By now, you may have heard of Nancy Davis. Nancy lives in Moore, Oklahoma and yes, her house was destroyed by the recent tornado that devastated several Oklahoma communities. Like many, she is reeling from the aftermath and will, no doubt, for some time.
Hurricane Sandy roared into the East Coast during my first week as the AARP's new social media trainer. I noticed how many people were sharing incorrect information on social media and wrote a post explaining ways you can check the information you share with friends. In the aftermath of the storm and the growing crisis to provide assistance to thousands of people in 12 different states, I wanted to reach out and help. Luckily I'm friends with a leader at the Red Cross who encouraged me to jump in as a digital volunteer at the organization's Washington, DC headquarters. I had to extend my stay here thanks to the storm, so I loved the chance to help.
News reports have captured the magnitude of the devastation left by "superstorm" Sandy. The impact continues to increase as word begins to spread of personal loss and tragedy. A dire tale that I fear will grow worse in the coming days and weeks:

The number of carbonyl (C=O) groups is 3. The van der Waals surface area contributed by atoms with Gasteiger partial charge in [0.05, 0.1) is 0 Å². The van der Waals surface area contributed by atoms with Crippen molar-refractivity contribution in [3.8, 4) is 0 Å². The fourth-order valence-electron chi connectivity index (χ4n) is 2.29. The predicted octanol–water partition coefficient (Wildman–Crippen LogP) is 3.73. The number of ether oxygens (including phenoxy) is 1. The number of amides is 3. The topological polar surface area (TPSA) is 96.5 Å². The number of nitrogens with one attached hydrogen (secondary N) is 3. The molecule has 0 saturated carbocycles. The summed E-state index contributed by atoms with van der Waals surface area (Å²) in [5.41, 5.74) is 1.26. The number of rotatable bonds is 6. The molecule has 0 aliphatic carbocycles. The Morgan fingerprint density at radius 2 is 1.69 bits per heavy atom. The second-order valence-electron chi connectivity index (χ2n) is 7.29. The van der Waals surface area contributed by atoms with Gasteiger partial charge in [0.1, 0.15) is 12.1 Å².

Prepare to batten down the hatches, East Coasters. After a rattling earthquake earlier this week, Hurricane Irene is coming our way. The National Weather Service predicts that the hurricane will pass along the eastern coast of Florida tonight and begin to move up through the eastern states over the next few days. Everyone in the area should expect to experience hurricane winds and heavy rainfall.
The Boy Scouts had it right. Their motto is "be prepared" and if the St. Louis tornado Friday taught us anything, it's to try and always heed this warning. The tornado was the strongest the area had seen in 44 years. Its 200 mph winds leveled houses and destroyed the roof of the Lambert-St. Louis International Airport.
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